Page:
God has reconciled us to him. God's work through Jesus has eliminated the animosity between us and given us the promise of a new relationship where we can work with, not against him.
God, through Jesus, has saved us. God's action through Jesus 2,000 years in the past is effective in saving our lives in the present as we trust in his work. We can live a different kind of life in partnership with God. But even more, this saving work has a component for the future . Scripture teaches us that there will be a Day of Judgment when all will have to answer to God for their lives. God's work in Christ also saves us on that day. We have nothing to fear when we die, or when that day comes. Everything is covered by Jesus and his death on our behalf.
We have hope because God acted.
Paul believes that we have reason to hope-but that all of our hope lies exclusively in Christ and his work for us. Because of Christ's work.
.We go from no hope to hope.
.We go from being powerless to change things about ourselves to being able to overcome sin.
.We go from feeling no peace in our lives to having peace with God ( see v. 5:1 ).
.We go from wondering whether God loves and cares about us to being certain this is so.
.We go from unease about our future standing with God to assurance that we are right with him for all time.
All of this is a gift from God. How do we take advantage of it? By doing what God has been asking people to do all along- trust him to be the one to save us . We acknowledge who we really are, and we accept his treatment for our condition that will change everything.
We need outside intervention. God gives it to us, with a 100-percent cure rate.
Still, there's something else we want to know.
We want to know, "If I entrust my life to what God has done through Jesus Christ, will things actually be any different for me afterwards?"
"Yes!" says Paul in our passage. Paul assures us a new kind of life is possible for those who trust Christ. That's because the reconciliation that God offers us through his son Jesus is the starting place that opens up the possibilities for our lives-possibilities that were not previously available.
God's Holy Spirit now comes to live in us, giving us the ability to do good and work with, not against him. Because of God's Spirit at work in our lives, we have the ability to conquer the parts of ourselves that have been in sin's grip.
Plus, God's work in Christ gives us hope, joy, confidence and purpose for our future. We can be certain that we have peace with God, and that this status will not change on the Day of Judgment. Because our standing relies on what God has done, and not on ourselves, all our confidence lies outside ourselves. As Paul says in our passage, this is cause to "boast" in what God, through Christ, has done.
In the end, we are left with a big question. What are we going to believe about ourselves and about God?
Now many people today, including some people I am very close to, would tell you that there are many paths to God. They would say that "your truth is your truth and my truth is my truth" and there is no absolute truth. That it's nice if you believe in Jesus for your salvation, but as for me, I'm going with Hinduism over here, and we'll all wind up the same.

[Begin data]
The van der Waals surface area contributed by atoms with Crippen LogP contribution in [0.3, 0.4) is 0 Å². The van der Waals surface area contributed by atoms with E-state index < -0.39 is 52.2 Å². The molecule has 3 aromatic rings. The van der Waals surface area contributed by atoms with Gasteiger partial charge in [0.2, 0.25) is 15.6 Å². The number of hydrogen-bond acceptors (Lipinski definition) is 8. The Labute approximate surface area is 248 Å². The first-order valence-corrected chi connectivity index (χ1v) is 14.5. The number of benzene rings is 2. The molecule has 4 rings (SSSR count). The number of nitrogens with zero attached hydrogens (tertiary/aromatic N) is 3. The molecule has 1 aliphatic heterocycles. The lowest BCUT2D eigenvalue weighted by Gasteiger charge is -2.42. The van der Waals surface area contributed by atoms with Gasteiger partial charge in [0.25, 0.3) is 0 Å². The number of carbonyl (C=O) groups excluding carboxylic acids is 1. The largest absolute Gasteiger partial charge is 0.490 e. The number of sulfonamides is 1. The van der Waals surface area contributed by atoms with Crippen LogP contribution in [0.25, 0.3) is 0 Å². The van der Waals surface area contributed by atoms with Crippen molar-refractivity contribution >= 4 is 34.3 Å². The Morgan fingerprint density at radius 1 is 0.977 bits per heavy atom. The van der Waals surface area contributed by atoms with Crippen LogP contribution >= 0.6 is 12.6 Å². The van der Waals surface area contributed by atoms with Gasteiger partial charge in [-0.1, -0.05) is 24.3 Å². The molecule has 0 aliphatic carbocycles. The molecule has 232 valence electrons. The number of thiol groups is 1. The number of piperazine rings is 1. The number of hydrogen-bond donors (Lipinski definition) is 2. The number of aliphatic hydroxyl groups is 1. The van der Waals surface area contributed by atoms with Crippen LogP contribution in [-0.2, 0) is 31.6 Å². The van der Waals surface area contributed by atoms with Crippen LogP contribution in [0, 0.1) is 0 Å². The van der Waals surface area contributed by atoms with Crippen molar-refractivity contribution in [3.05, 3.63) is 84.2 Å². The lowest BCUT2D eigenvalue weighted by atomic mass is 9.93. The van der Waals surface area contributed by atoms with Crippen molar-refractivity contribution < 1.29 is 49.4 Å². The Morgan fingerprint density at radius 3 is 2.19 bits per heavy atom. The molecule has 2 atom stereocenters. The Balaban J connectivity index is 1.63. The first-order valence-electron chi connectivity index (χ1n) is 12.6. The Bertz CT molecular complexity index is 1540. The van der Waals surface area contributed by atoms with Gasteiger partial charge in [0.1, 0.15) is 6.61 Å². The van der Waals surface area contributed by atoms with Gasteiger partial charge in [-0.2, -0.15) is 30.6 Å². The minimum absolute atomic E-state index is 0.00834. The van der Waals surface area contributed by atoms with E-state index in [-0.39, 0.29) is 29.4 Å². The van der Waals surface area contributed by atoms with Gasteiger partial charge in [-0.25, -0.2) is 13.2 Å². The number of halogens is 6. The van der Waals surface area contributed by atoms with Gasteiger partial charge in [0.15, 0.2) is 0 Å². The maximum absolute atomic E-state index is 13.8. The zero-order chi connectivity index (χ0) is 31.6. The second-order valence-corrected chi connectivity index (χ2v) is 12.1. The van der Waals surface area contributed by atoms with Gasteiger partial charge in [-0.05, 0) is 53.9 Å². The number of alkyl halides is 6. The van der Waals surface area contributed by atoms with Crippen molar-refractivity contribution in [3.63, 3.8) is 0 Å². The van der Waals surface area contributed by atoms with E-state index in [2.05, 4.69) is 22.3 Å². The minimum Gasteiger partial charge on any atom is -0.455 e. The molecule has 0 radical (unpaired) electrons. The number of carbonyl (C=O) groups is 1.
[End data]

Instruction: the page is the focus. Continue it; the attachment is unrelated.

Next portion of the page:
They get offended by Bible passages such as the one we have considered here today. These passages make us uncomfortable. They make it look like we can't pull ourselves up by our own bootstraps and come to God on our own. They make Christianity seem like "an exclusivist religion"-and that's a pretty harsh criticism in our times.
Well here's the truth. The New Testament does present Christianity as an exclusivist religion. If the first Christians were here to speak to us today, they'd be clear that there is absolute truth. They'd say that God has revealed it through his son Jesus Christ. They'd insist that trusting in God's work through Christ is the only way we can be saved. And they'd add that the benefits we receive when we trust in Christ will change our lives.
Our passage today says this is the way things are. No apologies, no backpedaling.
My son just finished reading a biography of the famous movie star Humphrey Bogart. Now Bogie made a lot of great pictures and was paid handsomely for them in both wealth and fame. He lived a chain-smoking, hard-drinking, partying Hollywood life. But there was one thing that Bogie feared-the medical establishment. And so, when he developed a persistent cough, he refused to be seen for it. And he kept refusing to be examined as it developed week by week into throat cancer. Still, he refused any kind of treatment. His coughing became uncontrollable, he lost his appetite, and he wasted away. All the while he refused any outside medical intervention that possibly could have saved his life. Then he died.
That's how it is with too many of us. God's gift to us in Christ Jesus-Jesus' sacrifice of his life-is the outside intervention that we need to be reconciled with God and released from slavery to sin. Yet many of us refuse to believe that we are sick and in need of a cure.
What are we going to believe about ourselves and about God?
You see, at just the right time, when we were still powerless, Christ died for the ungodly. Very rarely will anyone die for a righteous man, though for a good man someone might possibly dare to die. But God demonstrates his own love for us in this: While we were still sinners, Christ died for us.
Since we have now been justified by his blood, how much more shall we be saved from God's wrath through him! For if, when we were God's enemies, we were reconciled to him through the death of his Son, how much more, having been reconciled, shall we be saved through his life! Not only is this so, but we also rejoice in God through our Lord Jesus Christ, through whom we have now received reconciliation.